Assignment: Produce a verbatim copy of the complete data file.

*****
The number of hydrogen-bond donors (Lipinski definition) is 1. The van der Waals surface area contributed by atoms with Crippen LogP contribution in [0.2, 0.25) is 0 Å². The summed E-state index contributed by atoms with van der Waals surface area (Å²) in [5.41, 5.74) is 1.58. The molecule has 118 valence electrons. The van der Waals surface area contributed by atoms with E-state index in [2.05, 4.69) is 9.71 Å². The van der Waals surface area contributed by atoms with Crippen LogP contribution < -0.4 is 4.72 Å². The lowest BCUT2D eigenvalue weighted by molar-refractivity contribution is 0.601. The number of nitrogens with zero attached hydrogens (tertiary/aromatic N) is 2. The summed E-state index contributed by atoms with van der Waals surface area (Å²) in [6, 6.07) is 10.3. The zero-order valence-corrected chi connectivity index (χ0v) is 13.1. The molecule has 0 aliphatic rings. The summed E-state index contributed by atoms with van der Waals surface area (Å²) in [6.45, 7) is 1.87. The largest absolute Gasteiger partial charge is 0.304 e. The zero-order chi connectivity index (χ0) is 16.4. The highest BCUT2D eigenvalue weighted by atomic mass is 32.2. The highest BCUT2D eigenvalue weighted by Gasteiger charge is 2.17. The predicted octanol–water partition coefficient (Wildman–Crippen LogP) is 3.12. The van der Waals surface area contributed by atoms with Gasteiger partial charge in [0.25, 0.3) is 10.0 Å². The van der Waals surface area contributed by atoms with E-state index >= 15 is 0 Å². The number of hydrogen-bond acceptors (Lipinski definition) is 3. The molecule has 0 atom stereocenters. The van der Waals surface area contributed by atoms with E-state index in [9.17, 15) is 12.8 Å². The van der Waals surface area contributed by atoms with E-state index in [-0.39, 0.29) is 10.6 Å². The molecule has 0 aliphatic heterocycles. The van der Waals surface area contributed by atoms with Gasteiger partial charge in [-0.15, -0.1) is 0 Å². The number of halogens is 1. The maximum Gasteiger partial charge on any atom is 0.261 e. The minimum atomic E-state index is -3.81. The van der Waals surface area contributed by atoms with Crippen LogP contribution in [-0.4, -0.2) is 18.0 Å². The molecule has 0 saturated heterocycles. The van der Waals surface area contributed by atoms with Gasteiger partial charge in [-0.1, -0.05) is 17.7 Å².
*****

The number of hydrogen-bond donors (Lipinski definition) is 1. The van der Waals surface area contributed by atoms with Crippen LogP contribution in [0.2, 0.25) is 0 Å². The summed E-state index contributed by atoms with van der Waals surface area (Å²) in [5.41, 5.74) is 1.58. The molecule has 118 valence electrons. The van der Waals surface area contributed by atoms with E-state index in [2.05, 4.69) is 9.71 Å². The van der Waals surface area contributed by atoms with Crippen LogP contribution < -0.4 is 4.72 Å². The lowest BCUT2D eigenvalue weighted by molar-refractivity contribution is 0.601. The number of nitrogens with zero attached hydrogens (tertiary/aromatic N) is 2. The summed E-state index contributed by atoms with van der Waals surface area (Å²) in [6, 6.07) is 10.3. The zero-order valence-corrected chi connectivity index (χ0v) is 13.1. The molecule has 0 aliphatic rings. The summed E-state index contributed by atoms with van der Waals surface area (Å²) in [6.45, 7) is 1.87. The largest absolute Gasteiger partial charge is 0.304 e. The zero-order chi connectivity index (χ0) is 16.4. The highest BCUT2D eigenvalue weighted by atomic mass is 32.2. The highest BCUT2D eigenvalue weighted by Gasteiger charge is 2.17. The predicted octanol–water partition coefficient (Wildman–Crippen LogP) is 3.12. The van der Waals surface area contributed by atoms with Gasteiger partial charge in [0.25, 0.3) is 10.0 Å². The van der Waals surface area contributed by atoms with E-state index >= 15 is 0 Å². The number of hydrogen-bond acceptors (Lipinski definition) is 3. The molecule has 0 atom stereocenters. The van der Waals surface area contributed by atoms with E-state index in [9.17, 15) is 12.8 Å². The van der Waals surface area contributed by atoms with E-state index in [-0.39, 0.29) is 10.6 Å². The molecule has 0 aliphatic heterocycles. The van der Waals surface area contributed by atoms with Gasteiger partial charge in [-0.15, -0.1) is 0 Å². The number of halogens is 1. The maximum Gasteiger partial charge on any atom is 0.261 e. The minimum atomic E-state index is -3.81. The van der Waals surface area contributed by atoms with Crippen LogP contribution in [-0.4, -0.2) is 18.0 Å². The molecule has 0 saturated heterocycles. The van der Waals surface area contributed by atoms with Gasteiger partial charge in [-0.1, -0.05) is 17.7 Å².